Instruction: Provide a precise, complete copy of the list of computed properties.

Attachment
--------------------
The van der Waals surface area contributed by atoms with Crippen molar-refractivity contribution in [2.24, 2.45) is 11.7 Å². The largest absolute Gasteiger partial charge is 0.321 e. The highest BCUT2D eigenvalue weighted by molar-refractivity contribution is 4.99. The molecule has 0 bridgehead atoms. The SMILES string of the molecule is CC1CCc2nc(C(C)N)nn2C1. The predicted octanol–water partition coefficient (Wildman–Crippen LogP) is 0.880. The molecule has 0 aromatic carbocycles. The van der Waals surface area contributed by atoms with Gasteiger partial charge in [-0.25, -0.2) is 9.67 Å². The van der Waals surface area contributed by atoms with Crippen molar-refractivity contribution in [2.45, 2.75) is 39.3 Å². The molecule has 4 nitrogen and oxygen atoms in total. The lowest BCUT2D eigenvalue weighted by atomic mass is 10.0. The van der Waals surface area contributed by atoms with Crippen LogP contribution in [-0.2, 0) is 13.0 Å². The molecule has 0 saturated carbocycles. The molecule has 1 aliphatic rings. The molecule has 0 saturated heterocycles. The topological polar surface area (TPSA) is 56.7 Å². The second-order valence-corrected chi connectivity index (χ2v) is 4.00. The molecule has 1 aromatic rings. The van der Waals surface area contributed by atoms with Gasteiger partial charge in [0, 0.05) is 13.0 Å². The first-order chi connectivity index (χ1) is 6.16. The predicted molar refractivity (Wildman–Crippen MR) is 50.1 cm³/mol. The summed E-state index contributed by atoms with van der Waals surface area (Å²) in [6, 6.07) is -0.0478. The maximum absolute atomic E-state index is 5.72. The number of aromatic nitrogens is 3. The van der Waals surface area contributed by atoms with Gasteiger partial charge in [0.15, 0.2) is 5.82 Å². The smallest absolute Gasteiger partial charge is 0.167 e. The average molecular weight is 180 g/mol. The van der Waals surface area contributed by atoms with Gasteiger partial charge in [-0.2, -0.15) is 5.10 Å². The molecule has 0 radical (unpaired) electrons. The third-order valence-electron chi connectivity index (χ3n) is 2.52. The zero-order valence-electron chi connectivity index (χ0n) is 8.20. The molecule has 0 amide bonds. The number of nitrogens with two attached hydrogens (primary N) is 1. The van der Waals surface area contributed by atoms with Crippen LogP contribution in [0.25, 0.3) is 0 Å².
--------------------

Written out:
The van der Waals surface area contributed by atoms with Crippen molar-refractivity contribution in [2.24, 2.45) is 11.7 Å². The largest absolute Gasteiger partial charge is 0.321 e. The highest BCUT2D eigenvalue weighted by molar-refractivity contribution is 4.99. The molecule has 0 bridgehead atoms. The SMILES string of the molecule is CC1CCc2nc(C(C)N)nn2C1. The predicted octanol–water partition coefficient (Wildman–Crippen LogP) is 0.880. The molecule has 0 aromatic carbocycles. The van der Waals surface area contributed by atoms with Gasteiger partial charge in [-0.25, -0.2) is 9.67 Å². The van der Waals surface area contributed by atoms with Crippen molar-refractivity contribution in [2.45, 2.75) is 39.3 Å². The molecule has 4 nitrogen and oxygen atoms in total. The lowest BCUT2D eigenvalue weighted by atomic mass is 10.0. The van der Waals surface area contributed by atoms with Crippen LogP contribution in [-0.2, 0) is 13.0 Å². The molecule has 0 saturated carbocycles. The molecule has 1 aliphatic rings. The molecule has 0 saturated heterocycles. The topological polar surface area (TPSA) is 56.7 Å². The second-order valence-corrected chi connectivity index (χ2v) is 4.00. The molecule has 1 aromatic rings. The van der Waals surface area contributed by atoms with Gasteiger partial charge in [0, 0.05) is 13.0 Å². The first-order chi connectivity index (χ1) is 6.16. The predicted molar refractivity (Wildman–Crippen MR) is 50.1 cm³/mol. The summed E-state index contributed by atoms with van der Waals surface area (Å²) in [6, 6.07) is -0.0478. The maximum absolute atomic E-state index is 5.72. The number of aromatic nitrogens is 3. The van der Waals surface area contributed by atoms with Gasteiger partial charge in [0.15, 0.2) is 5.82 Å². The smallest absolute Gasteiger partial charge is 0.167 e. The average molecular weight is 180 g/mol. The van der Waals surface area contributed by atoms with Gasteiger partial charge in [-0.2, -0.15) is 5.10 Å². The molecule has 0 radical (unpaired) electrons. The third-order valence-electron chi connectivity index (χ3n) is 2.52. The zero-order valence-electron chi connectivity index (χ0n) is 8.20. The molecule has 0 amide bonds. The number of nitrogens with two attached hydrogens (primary N) is 1. The van der Waals surface area contributed by atoms with Crippen LogP contribution in [0.25, 0.3) is 0 Å².